The Wild Beyond the Witchlight Review Round-Up – What the Critics Say

The reviews for The Wild Beyond the Witchlight, D&D's first official adventure set in the...

The reviews for The Wild Beyond the Witchlight, D&D's first official adventure set in the Feywild, are out. Since TWBtW is also the first official adventure designed so that it can be resolved without any combat if desired, making it something new for the game, you might be wondering how other reviews stack up next to my assessment.
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The Good​

Tribality compared TWBtW to a cross between Changeling the Lost and D&D. Like me, Tribality liked the flexibility of the adventure, how it can be added to any setting, and how pieces of the campaign can be repurposed in your own homebrew. We also agreed that the art was beautiful and evocative of the setting. Tribality ranked TWBtW a 10 out of 10, which is an A+ on our scale.

GeekDad doesn't make you wait to know what they think – the headline indicates that the book “HAS to be” reviewer Simon Yule's next adventure. GeekDad also points out that an adventure designed for heavy role-play with an option to skip combat isn't for every group. While Yule does think TWBtW is great for DMs ith limited experience, he doesn't think it's a good fit as the first adventure to DM. Otherwise GeekDad is effusive in its praise, calling out DM tools like the roleplaying cards, story tracker, etc. as well as saying that TWBtW has “the best opening chapters of any official campaign” encountered. Like me, Yule also likes the fact that minor interactions early on can change things later. While a letter grade isn't provided after all of the compliments and only a minor complaint (not liking hags as villains) it's clear GeekDad would give an A+.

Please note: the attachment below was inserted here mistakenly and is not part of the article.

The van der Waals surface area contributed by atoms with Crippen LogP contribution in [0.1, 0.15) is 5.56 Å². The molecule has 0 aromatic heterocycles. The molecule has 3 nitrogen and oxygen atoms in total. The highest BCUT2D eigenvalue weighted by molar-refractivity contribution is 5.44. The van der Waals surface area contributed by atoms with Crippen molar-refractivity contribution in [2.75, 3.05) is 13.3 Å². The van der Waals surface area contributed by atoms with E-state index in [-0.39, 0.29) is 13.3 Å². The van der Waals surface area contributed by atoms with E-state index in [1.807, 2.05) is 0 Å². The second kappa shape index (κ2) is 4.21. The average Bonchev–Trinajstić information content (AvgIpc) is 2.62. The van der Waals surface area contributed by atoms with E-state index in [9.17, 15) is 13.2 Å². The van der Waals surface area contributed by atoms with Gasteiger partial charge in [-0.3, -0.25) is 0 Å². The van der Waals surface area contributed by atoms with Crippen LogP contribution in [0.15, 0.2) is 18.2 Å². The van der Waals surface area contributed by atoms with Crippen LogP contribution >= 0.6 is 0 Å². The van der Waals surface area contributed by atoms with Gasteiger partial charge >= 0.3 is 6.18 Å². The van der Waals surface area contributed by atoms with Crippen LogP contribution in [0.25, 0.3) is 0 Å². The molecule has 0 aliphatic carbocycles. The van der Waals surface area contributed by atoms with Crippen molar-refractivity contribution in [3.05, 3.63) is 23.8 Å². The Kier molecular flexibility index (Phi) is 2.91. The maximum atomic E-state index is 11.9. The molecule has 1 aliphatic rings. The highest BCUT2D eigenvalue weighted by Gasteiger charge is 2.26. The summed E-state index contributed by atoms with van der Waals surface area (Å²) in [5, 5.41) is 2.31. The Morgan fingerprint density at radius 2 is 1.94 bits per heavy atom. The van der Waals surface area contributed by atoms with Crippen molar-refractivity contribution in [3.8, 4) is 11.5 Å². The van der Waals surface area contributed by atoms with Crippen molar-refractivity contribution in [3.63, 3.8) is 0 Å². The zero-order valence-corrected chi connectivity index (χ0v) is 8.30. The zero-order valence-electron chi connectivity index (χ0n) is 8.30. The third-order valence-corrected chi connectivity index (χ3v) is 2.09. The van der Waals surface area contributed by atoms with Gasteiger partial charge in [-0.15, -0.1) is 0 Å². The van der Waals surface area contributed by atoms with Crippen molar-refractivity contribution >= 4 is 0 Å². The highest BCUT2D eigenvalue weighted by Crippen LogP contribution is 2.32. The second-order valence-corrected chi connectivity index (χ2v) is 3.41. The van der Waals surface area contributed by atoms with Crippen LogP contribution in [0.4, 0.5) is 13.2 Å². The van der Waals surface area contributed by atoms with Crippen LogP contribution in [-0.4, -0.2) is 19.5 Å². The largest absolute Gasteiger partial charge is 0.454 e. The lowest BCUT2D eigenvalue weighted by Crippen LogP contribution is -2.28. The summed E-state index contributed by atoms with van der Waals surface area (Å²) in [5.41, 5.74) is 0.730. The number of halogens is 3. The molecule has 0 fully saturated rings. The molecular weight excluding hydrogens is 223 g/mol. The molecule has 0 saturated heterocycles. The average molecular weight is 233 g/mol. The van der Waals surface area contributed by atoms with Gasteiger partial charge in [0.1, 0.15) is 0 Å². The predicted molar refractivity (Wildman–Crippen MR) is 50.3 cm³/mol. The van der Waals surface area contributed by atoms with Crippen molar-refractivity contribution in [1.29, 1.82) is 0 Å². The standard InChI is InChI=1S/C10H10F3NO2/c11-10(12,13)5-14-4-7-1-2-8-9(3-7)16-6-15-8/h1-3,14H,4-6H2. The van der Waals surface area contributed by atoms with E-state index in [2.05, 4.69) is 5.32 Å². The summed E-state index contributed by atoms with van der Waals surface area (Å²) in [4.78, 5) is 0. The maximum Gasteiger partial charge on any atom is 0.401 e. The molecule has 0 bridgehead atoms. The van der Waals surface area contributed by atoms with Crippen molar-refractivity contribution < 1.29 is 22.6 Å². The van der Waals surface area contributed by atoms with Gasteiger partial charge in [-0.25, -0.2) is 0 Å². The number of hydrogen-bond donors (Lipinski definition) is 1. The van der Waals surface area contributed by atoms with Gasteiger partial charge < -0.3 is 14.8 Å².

Polygon's review starts by pointing how far D&D has evolved from its wargaming roots and that today a large portion of its base came to the game from watching live streams and actual play videos that emphasize the narrative aspects of the game, correctly noting that TWBtW was made with audience (and anyone who loves role-playing) in mind. The designers are praised for going “above and beyond” to create a new style of adventure that focuses on choices, collaboration, and role-play instead of combat. The review also praises TWBtW for empowering players and helping DMs think bigger. TWBtW is praised for its “big swings,” meaning huge chances taken that worked. One cited is a segment where the party is encouraged to split into two groups – long a no-no in RPGs – so one half can investigate while the other half does an improv performance to distract an audience, with the latter facilitated by random lines removed from a hat. The combination of making TWBtW an advanced class in role-playing and storytelling while providing advice and tools for a new DM is also praised. Polygon doesn't give a rating but since the review calls TWBtW “one of the very best products released for D&D's 5th edition” I'm confident assigning it an A+.

Geeks of Doom praised the same things I did – a fresh setting vibrantly depicted, a new approach to adventure resolution, the new races and backgrounds, Easter eggs, and new versions of old villains. The only caution is advice for DMs to get a good grasp on the material to create smooth sessions. Otherwise, TWBtW is praised for its 'bold moves” and “a spectacularly entertaining world.” Though a rating isn't assigned, the totally positive review equates to an A.

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The Slightly Less Good​

Strange Assembly praises TWBtW a lot while also providing disclaimers to ensure that people with the right interests select the adventure. As other reviews, including my own, noted, choices and character actions have long-reaching consequences and the fact that NPCs can reappear later, making things more appealingly complicated than the average adventure. Praise is also given to how it creates the wicked whimsy the creators mentioned in so many interviews. The only real criticism, which is more of an opinion and one I disagree with, is that the two new backgrounds in the book are better for other adventures because they eliminate some of the player's wonder in the Feywild. This review would also equal an A, A- at the worst.